Immoral to Ban Human Cloning: Irrational Fears Must Not Block Scientific Advances

by | Dec 19, 2003 | Genetics

Once we put aside the emotionalism, it becomes apparent that there is no rational or moral basis for banning human cloning.

The U.N. General Assembly is unanimous on the need to ban human cloning. Unanimous. This alone should give serious pause to those who want to ban such cloning.

The United Nations is an organization that is perpetually split (at best) on such clear issues as who are the aggressors, the Israelis or the Palestinians. The United Nations is an organization that can condemn Saddam Hussein as a threat to the world in 17 separate resolutions–then balk at approving our doing anything about it.

Yet an organization that cannot distinguish dictatorship from freedom, nor rights from the violation of rights, finds no difficulty in determining the threat posed by the peaceful act of human cloning.

Threat–to whom? Whose rights would be violated by human cloning?

In reproductive cloning, the result is a baby who exactly resembles, physically, someone else. Just whose rights would that violate? Not the baby’s rights. And not the parents’.

Once we put aside the emotionalism, it becomes apparent that there is no rational or moral basis for banning human cloning.

If you were cloned today, nine months from now a woman would give birth to a baby with your genetic endowment. The cloned baby would be your identical twin, delayed a generation. Twins of the same age do not frighten us, so why should a twin separated by a generation?

Some raise the specter of the mass cloning of one individual, especially cloning of sadistic monsters, as in “The Boys from Brazil,” Ira Levin’s nightmarish projection of cadres of young Hitlers spawned from the dictator’s genes.

The error here is philosophical: equating a person with his body. A person’s essential self is his mind–that in him which thinks, values, and chooses. It is one’s mind, not one’s genes, that governs who one is. Man is the rational animal. One’s basic choice is to think or not to think, in Ayn Rand’s phrase; the conclusions, values, and character of individuals depend upon the extent and rationality of their thinking.

Genes provide the capacity to reason, but the exercise and guidance of that capacity is up to each individual, from the birth of his reasoning mind in infancy through the rest of his life.

Neither genes nor environment can implant ideas in a child’s mind and make him accept them. Only his own self-generated thinking–or his default on that responsibility–will shape his soul.

Cloning the body will not clone the mind. A mind is inescapably under the individual’s own volitional control. “The Boys from Brazil”? It was not Hitler’s body but his choices that made him a monster.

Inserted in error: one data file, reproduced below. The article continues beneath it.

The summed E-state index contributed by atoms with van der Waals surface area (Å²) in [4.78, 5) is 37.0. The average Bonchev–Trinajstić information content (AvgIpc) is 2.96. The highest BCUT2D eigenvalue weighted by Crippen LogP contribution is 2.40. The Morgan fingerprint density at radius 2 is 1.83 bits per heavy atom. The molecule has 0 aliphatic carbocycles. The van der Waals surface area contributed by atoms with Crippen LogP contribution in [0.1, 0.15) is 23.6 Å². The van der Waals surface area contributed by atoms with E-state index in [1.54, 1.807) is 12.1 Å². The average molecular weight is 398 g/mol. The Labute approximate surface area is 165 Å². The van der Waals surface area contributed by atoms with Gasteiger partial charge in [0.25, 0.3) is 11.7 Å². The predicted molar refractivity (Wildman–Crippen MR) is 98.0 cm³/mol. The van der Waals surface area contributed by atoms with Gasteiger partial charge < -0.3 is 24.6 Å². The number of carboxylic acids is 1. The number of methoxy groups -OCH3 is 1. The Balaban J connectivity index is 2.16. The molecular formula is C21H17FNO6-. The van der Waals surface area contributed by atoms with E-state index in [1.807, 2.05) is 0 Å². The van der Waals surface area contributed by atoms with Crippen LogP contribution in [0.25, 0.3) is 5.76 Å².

The worry about this kind of problem cannot account for the virtual panic over human cloning, nor for the fact that the cloning-ban advocates oppose human cloning across the board, in any quantity, for any reason.

The actual opposition to human cloning springs from something primordial, the fear of the unknown, the fear captured in the catch-phrase: “We can’t play God.” But why can’t we? We can and we must.

A surgeon “plays God” whenever he removes a cancer or an infected appendix rather than letting the patient die. We “play God” anytime we use our intelligence to improve the “natural” course of events. Natural? It is man’s nature to “play God” by reshaping matter to produce the food, shelter, tools, cars, and power stations that sustain and enhance our existence. Not to “play God” in this way means to abandon the struggle for human life and submit abjectly to whatever happens.

Cloning technology is tied in with stem-cell research. The United Nations has put off for a year any decision regarding cloning to produce stem cells, but the Bush administration is already curtailing it. In this research, the entity that is being legally “protected” is a single cell or a small ball of cells–not anything that remotely resembles a human being. One can argue about the status of a fetus in the late stages of pregnancy, but there are no rational grounds for ascribing rights to a clump of cells in a Petri dish. It is irrelevant that those cells may have the potential, if implanted in a womb, to produce a baby. A potentiality is not an actuality.

Stem-cell research holds the promise of major breakthroughs in saving actual human lives–yours and mine. The idea of banning such research to sacrifice actual lives to potential ones is obscenely wrong–wrong morally and politically.

At the threshold of a wide range of earth-shaking biomedical advances, we must not let irrational fears of the new slow our progress in the battle to enhance and extend human life.

Copyright Ayn Rand Institute. All rights reserved. That the Ayn Rand Institute (ARI) has granted permission to Capitalism Magazine to republish this article, does not mean ARI necessarily endorses or agrees with the other content on this website.

Dr. Binswanger, a longtime associate of Ayn Rand, is an professor of philosophy at the Objectivist Academic Center of the Ayn Rand Institute. He is the author of How We Know: Epistemology on an Objectivist Foundation and is the creator of The Ayn Rand Lexicon: Objectivism from A to Z. Dr. Binswanger blogs at (HBL)--an email list for Objectivists for discussing philosophic and cultural issues. A free trial is available at:

The views expressed above represent those of the author and do not necessarily represent the views of the editors and publishers of Capitalism Magazine. Capitalism Magazine sometimes publishes articles we disagree with because we think the article provides information, or a contrasting point of view, that may be of value to our readers.

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